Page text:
A Speech Born on September 11, 2001 — and Still Being Written

By Captain Eric Etter ‘03, U.S. Army as presented on Veterans Day 2016 at a Town Hall in Longmeadow, MA. Etter is in his tenth year of active duty and is currently assigned as an assistant professor of Military Science at the University of Massachusetts for the ROTC Program.

In many ways the story of my service is still being written. Written by the everyday classes I teach, the time I take to train the next generation of soldiers and leaders, and in the sharing of my experiences with them. When I think of my service over the years, I think simply of my uniform.

My service officially began ten years ago, but perhaps I was always meant to be in the military. I have worn a uniform my entire life: grade school, Cub Scouts, Boy Scouts, private high school, and College ROTC. I’m pretty sure my first day out of the service, I won’t know how to dress myself. I grew up in a Midwestern town in Ohio, my dad a police officer and my mom a nurse. One grandfather at Pearl Harbor and the Battle for the Pacific and the other at Normandy and Bastogne. I had never thought to enter the service, but it seems fate intervened on the first day of my adult life when I attended freshmen orientation in college — because you see events started at 0830, 11 September 2001.

No less than 25 minutes into what I thought would be just another event in my life, school was canceled for the day and I returned to my room in time to see the second plane hit and the towers fall. Whether it was naiveté or youth, my mind didn’t fully comprehend what was happening at the time. Only that a landmark I had visited on a family vacation less than four years prior had gone and a lot of people had died. I didn’t know that two of my three roommates were already enrolled in ROTC, we never got to the icebreakers.

Over the next two years, I watched as shock and fear turned to sadness and anger, and sadness and anger turn into national fervor and steely resolve. To this day, I don’t know if I was compelled to the service or bored with my engineering classes, but I spent the summer of 2004 with eight drill sergeants and 200 of my closest friends, in Fort Knox, Kentucky.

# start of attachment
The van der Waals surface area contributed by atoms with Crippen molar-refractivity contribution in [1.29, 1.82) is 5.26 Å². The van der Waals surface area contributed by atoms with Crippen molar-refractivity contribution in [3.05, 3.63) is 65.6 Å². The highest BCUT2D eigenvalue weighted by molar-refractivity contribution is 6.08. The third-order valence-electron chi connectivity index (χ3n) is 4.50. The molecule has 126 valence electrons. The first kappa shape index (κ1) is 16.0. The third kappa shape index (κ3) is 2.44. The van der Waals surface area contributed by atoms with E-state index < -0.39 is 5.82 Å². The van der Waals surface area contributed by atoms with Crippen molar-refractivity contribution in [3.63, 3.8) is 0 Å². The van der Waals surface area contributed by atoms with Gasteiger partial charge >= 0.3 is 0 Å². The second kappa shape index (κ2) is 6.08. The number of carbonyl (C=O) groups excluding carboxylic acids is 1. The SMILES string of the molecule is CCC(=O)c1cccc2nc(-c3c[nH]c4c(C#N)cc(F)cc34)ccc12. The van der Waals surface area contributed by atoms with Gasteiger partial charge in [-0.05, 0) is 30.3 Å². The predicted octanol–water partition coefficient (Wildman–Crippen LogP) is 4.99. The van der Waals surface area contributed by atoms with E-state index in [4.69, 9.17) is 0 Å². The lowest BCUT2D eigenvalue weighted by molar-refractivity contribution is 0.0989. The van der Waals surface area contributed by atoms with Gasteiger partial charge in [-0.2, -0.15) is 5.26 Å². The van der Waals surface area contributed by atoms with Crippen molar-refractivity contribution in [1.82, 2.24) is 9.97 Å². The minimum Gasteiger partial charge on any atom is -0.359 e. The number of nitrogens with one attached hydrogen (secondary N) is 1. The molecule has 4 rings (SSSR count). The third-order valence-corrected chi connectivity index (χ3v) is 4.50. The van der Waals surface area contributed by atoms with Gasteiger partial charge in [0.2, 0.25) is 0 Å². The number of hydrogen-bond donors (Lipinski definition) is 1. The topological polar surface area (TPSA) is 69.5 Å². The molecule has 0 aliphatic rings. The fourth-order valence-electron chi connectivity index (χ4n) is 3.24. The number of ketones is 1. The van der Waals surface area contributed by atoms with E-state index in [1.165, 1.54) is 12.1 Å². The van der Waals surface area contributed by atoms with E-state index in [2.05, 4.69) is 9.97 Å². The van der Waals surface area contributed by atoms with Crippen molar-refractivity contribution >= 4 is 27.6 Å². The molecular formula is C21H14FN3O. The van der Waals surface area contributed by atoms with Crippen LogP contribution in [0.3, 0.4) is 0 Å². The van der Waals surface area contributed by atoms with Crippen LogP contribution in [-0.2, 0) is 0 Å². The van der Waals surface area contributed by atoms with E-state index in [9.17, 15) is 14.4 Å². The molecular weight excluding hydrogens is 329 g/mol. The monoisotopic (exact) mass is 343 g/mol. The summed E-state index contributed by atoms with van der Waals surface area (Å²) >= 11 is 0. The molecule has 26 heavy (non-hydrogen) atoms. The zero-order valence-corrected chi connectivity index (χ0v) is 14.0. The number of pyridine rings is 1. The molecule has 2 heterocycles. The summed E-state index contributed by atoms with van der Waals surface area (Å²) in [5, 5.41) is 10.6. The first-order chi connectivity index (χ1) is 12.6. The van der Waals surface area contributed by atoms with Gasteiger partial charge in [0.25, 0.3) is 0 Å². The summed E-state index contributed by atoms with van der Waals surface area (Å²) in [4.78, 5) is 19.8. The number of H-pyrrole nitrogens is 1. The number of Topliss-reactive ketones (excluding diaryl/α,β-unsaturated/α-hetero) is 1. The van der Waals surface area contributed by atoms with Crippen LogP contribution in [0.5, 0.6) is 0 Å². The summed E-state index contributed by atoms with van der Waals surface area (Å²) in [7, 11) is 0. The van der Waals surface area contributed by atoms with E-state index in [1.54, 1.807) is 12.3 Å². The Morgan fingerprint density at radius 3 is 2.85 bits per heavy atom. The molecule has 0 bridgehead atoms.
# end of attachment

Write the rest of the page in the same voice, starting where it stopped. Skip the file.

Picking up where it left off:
There is a difference in putting on this uniform and all of the others that I have worn throughout my life. It feels like I become something more. Not more of what I am, but rather more than myself. We veterans here today are a testament to this, as we few represent the countless that have served or are serving; known not by our deeds, but rather by the single article of clothing put on every morning.

I put my uniform on every day. And I smile at my family as I leave, on the rare occasion they are up by then, because I know that the time I sacrifice being without them is for them. In Iraq, I put my armor on every day. And I laughed with my brothers and sisters because I knew that every step into danger I took was one they wouldn’t have to take for me. I put my uniform on this morning so that every word I speak, though just one man’s story, my story, can somehow share part of the collective narrative that is service.

But not everybody can serve, for one reason or another. Perhaps, not everybody should serve. Again, for various reasons. If everybody served, for whom would we be serving? I serve for those who cannot as well as those who will not.

I appreciate that there are those out there that will never fully understand the fullness and depth of what we do. Just as I could not possibly fully appreciate the many aspects that enrich their lives. It is a small hope that they will never come face to face with the horror that man can cause, just as it is a prayer that man one day comes face to face with the wonders life has to offer.

It is somewhat unfortunate today, as is evident by the generations represented speaking alongside myself, that war and armed conflict continue. They have given their service. It is a shroud, or maybe a veil of safety they provided, that allows innocence to last, just a little longer. So, “I must study war so that my sons may study philosophy.” (-John Adams). So, we put on our uniforms and render our service.

For a list of CJ military veterans, click here


--This story was published on November 11, 2020.